Planning Classwork with Microsoft To-Do | Daniel M. Clark

Planning Classwork with Microsoft To-Do

In Musings of a Middle-Aged Studentby Daniel M. ClarkAdvertising present (What's this?)

I was a Wunderlist user before becoming a Microsoft To-Do user, and I've tried other software over the years: Evernote, OneNote, Notes on macOS, Remember the Milk, OmniFocus, Trello, and a few others. I'm a restless app user! A year from now, I'll probably be using something else. Today marks the start of a new 8-week term at SNHU, and this is one of the ways I prepared over the past week.

Getting Started

I won't go into detail about downloading, installing, and signing into To-Do; I trust my readers to handle that. Instead, I'll jump ahead to creating a group and two lists. I'm a Mac user, but the instructions for Windows should be similar.

Rename a group in Microsoft To-Do | Daniel M. Clark

Begin by clicking File > New Group or find the New Group button in the lower left of the app (it’s a little square icon). This command creates, well, a group. Rename the group to SNHU by right-clicking the name and choosing Rename Group. In the bottom-left of the app, click the New List button. Give it the name of the first course. I’m about to start ENG-329: Fiction Writing Workshop, so that’s what I’ve named the list.

From here, I like to set the color scheme by clicking the three-dot button in the upper right corner and choosing Change Theme. I use the same theme for every list, but using a unique color for each list can be helpful. I also click-and-drag the list into the SNHU group at this point. Repeat that process for the second course, if there is one.

The principles apply to other to-do or GTD apps. The goal is to create a roadmap of discussions, quizzes, assignments, milestones, and all the rest. Log into SNHU, head into Brightspace, and choose an open course.

Southern New Hampshire University course tiles in Brightspace | Daniel M. Clark
I like to notate everything, including the Start Here module.

Each module has an introduction, a module overview, and several tasks—assignments, discussions, etc. Everything goes on the list. Notice that SNHU numbers the tasks x-1, x-2, x-3 (where x is the week number), while the intro and overview do not have numbers. My notes, for the sake of clarity, number both the intro and overview x-0. See the featured image at the top of the post.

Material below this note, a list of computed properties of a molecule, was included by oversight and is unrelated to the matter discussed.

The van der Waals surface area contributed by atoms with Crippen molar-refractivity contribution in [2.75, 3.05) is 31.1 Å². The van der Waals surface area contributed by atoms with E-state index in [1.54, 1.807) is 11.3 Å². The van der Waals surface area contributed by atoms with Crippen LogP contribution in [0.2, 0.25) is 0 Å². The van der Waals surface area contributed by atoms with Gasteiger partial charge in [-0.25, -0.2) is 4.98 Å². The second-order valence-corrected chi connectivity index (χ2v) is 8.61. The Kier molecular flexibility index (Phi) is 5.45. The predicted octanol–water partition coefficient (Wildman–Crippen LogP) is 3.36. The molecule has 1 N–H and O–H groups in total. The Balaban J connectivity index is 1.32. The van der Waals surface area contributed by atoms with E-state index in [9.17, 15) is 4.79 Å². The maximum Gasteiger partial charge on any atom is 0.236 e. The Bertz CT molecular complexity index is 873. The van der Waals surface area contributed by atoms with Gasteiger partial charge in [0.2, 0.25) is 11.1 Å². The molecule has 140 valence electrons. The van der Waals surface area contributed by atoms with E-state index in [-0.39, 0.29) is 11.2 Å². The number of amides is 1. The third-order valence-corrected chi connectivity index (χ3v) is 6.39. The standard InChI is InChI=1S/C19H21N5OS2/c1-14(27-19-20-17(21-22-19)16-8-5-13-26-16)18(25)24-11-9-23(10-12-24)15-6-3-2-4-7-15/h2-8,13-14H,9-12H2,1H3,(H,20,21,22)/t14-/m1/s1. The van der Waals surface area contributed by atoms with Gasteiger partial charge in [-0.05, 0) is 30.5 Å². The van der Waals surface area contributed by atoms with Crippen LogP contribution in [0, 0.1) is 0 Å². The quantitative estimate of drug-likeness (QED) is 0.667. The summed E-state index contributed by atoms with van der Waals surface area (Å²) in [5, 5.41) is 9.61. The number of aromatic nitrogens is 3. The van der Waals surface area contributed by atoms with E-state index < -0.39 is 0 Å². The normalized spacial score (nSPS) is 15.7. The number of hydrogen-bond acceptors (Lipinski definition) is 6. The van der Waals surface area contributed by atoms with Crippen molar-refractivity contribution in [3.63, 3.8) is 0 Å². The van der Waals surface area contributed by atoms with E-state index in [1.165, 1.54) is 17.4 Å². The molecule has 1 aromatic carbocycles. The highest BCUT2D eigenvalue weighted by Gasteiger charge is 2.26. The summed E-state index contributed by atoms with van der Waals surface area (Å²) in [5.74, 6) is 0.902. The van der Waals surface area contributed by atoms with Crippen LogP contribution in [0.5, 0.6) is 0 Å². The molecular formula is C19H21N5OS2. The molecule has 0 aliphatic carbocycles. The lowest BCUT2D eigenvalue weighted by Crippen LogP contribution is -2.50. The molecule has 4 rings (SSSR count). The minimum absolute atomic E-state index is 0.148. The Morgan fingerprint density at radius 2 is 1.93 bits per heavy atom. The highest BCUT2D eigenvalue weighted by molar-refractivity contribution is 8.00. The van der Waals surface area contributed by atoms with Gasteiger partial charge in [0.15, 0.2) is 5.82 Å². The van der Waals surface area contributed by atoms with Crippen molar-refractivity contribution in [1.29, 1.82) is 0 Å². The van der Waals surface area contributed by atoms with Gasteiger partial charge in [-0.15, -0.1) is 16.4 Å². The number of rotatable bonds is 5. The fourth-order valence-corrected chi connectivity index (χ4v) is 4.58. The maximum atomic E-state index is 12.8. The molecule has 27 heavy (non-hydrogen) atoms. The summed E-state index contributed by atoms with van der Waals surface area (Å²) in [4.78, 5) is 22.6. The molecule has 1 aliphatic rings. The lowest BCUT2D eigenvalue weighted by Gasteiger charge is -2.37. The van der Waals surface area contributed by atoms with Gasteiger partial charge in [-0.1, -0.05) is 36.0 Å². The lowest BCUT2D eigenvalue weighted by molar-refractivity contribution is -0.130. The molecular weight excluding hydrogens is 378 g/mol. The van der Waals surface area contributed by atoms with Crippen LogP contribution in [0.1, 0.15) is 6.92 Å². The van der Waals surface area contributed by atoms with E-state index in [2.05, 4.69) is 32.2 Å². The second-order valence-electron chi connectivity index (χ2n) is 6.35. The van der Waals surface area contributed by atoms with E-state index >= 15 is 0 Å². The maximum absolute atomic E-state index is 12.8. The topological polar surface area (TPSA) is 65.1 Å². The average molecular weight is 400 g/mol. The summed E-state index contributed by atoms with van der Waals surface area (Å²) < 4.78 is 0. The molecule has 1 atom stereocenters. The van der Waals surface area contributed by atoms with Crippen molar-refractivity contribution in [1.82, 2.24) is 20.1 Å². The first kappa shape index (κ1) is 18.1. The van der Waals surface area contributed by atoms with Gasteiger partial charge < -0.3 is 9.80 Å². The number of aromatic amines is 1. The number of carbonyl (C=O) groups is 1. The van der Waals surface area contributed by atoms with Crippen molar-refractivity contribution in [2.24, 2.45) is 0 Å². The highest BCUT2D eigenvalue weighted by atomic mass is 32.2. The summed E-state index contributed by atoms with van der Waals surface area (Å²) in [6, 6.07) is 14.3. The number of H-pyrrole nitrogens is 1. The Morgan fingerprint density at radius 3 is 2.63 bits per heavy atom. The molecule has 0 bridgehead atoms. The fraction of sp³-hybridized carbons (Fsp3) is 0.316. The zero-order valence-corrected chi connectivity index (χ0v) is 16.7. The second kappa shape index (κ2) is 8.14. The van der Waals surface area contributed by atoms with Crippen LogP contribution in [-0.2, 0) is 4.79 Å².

I call the introduction “reading” because in all my classes so far, the week’s textbook reading is here. The list begins with “1-0 Reading,” continues with “1-0 Module Overview,” and then “1-1 Discussion.” Notice that the app places new items at the top of the list. That’s not ideal because working from top to bottom is natural. I could start with week eight and add items backward, but that’s cumbersome and can result in mistakes. To get tasks in the right order so that I can enter them chronologically, I click the three-dot button and choose Sort > Creation Date. From here, it’s simple data entry.

As I said, I start with the Start Here module, but students may want to start with Module One. I open the module and add a task for each item before adding any details to the tasks. The process is the same if SNHU divides the course into themes instead of modules. At SNHU, a theme is nothing more than a two-week-long module.

When it comes to discussion items on the list, I like to break it into three pieces: post, response, response. The due date is the Thursday that the initial post is due, and I may or may not change the due date after checking off the “post” sub-task. I’m less concerned with due dates in this case because I know that responses are always due on Sundays (and because I nearly always have them done by Thursday or Friday).

Tips and Tricks

  • Create another group called SNHU Archive and drag your completed course lists into it at the end of the term. There’s rarely a good reason to delete data when it’s well-organized.
  • Hide the completed tasks by clicking the three-dot button and choosing Hide Completed Tasks. The list can feel overly cluttered with crossed-out tasks otherwise.
  • Check the list at the beginning and end of each study session. Check it before, so the workload for the session is clear; check at the end to prepare for the following day.

A list like this makes it easy to spot potential problems for which I need to plan. ENG-329, Fiction Writing Workshop, has what looks like a light week. For all the complaints I read about discussion posts and responses, any week without a discussion must be good, right? Week four doesn’t have a discussion, but a closer look at what it does have reveals a much more difficult time. First, I have a paper at 1–2 pages (always shoot for two), that must address six bullet points from the rubric. Then, it’s a draft of a short story coming in at 4–6 pages (again, shoot for the upper limit) that must address seven bullet points from the rubric. It’s not a light week.


Microsoft To-Do is more feature-rich than I’ve demonstrated here, mostly because I don’t use those features. You can set reminders, have repeating tasks, attach files (like rubrics, perhaps), and create a My Day layout by religiously setting due dates on every task.